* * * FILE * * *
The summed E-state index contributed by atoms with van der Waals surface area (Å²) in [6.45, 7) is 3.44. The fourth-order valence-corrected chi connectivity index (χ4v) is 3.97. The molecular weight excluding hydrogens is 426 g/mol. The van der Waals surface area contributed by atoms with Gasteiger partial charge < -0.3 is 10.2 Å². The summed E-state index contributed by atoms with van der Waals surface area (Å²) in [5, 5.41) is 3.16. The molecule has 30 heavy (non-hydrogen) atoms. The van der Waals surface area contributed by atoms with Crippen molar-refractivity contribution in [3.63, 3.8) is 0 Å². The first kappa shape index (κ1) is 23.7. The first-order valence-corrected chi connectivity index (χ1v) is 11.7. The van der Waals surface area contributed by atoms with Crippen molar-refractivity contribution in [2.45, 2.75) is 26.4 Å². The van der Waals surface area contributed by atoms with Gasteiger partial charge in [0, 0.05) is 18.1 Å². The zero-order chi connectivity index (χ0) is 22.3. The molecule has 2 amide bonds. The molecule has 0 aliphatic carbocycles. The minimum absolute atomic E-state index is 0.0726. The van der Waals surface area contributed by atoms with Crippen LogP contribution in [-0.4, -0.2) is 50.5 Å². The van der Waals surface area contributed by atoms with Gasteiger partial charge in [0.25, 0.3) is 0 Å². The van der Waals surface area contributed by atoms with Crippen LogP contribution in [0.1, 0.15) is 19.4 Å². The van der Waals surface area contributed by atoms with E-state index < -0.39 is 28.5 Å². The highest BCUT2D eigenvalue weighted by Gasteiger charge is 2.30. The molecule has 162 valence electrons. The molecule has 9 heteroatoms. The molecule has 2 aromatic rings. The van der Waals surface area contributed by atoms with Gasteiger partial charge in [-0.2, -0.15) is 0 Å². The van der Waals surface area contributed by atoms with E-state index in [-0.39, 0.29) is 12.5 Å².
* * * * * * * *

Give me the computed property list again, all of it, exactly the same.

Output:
The summed E-state index contributed by atoms with van der Waals surface area (Å²) in [6.45, 7) is 3.44. The fourth-order valence-corrected chi connectivity index (χ4v) is 3.97. The molecular weight excluding hydrogens is 426 g/mol. The van der Waals surface area contributed by atoms with Gasteiger partial charge < -0.3 is 10.2 Å². The summed E-state index contributed by atoms with van der Waals surface area (Å²) in [5, 5.41) is 3.16. The molecule has 30 heavy (non-hydrogen) atoms. The van der Waals surface area contributed by atoms with Crippen molar-refractivity contribution in [3.63, 3.8) is 0 Å². The first kappa shape index (κ1) is 23.7. The first-order valence-corrected chi connectivity index (χ1v) is 11.7. The van der Waals surface area contributed by atoms with Crippen molar-refractivity contribution in [2.45, 2.75) is 26.4 Å². The van der Waals surface area contributed by atoms with Gasteiger partial charge in [0, 0.05) is 18.1 Å². The zero-order chi connectivity index (χ0) is 22.3. The molecule has 2 amide bonds. The molecule has 0 aliphatic carbocycles. The minimum absolute atomic E-state index is 0.0726. The van der Waals surface area contributed by atoms with Crippen LogP contribution in [-0.4, -0.2) is 50.5 Å². The van der Waals surface area contributed by atoms with Gasteiger partial charge in [0.25, 0.3) is 0 Å². The van der Waals surface area contributed by atoms with Crippen LogP contribution in [0.1, 0.15) is 19.4 Å². The van der Waals surface area contributed by atoms with E-state index < -0.39 is 28.5 Å². The highest BCUT2D eigenvalue weighted by Gasteiger charge is 2.30. The molecule has 162 valence electrons. The molecule has 9 heteroatoms. The molecule has 2 aromatic rings. The van der Waals surface area contributed by atoms with Gasteiger partial charge in [-0.2, -0.15) is 0 Å². The van der Waals surface area contributed by atoms with E-state index in [-0.39, 0.29) is 12.5 Å².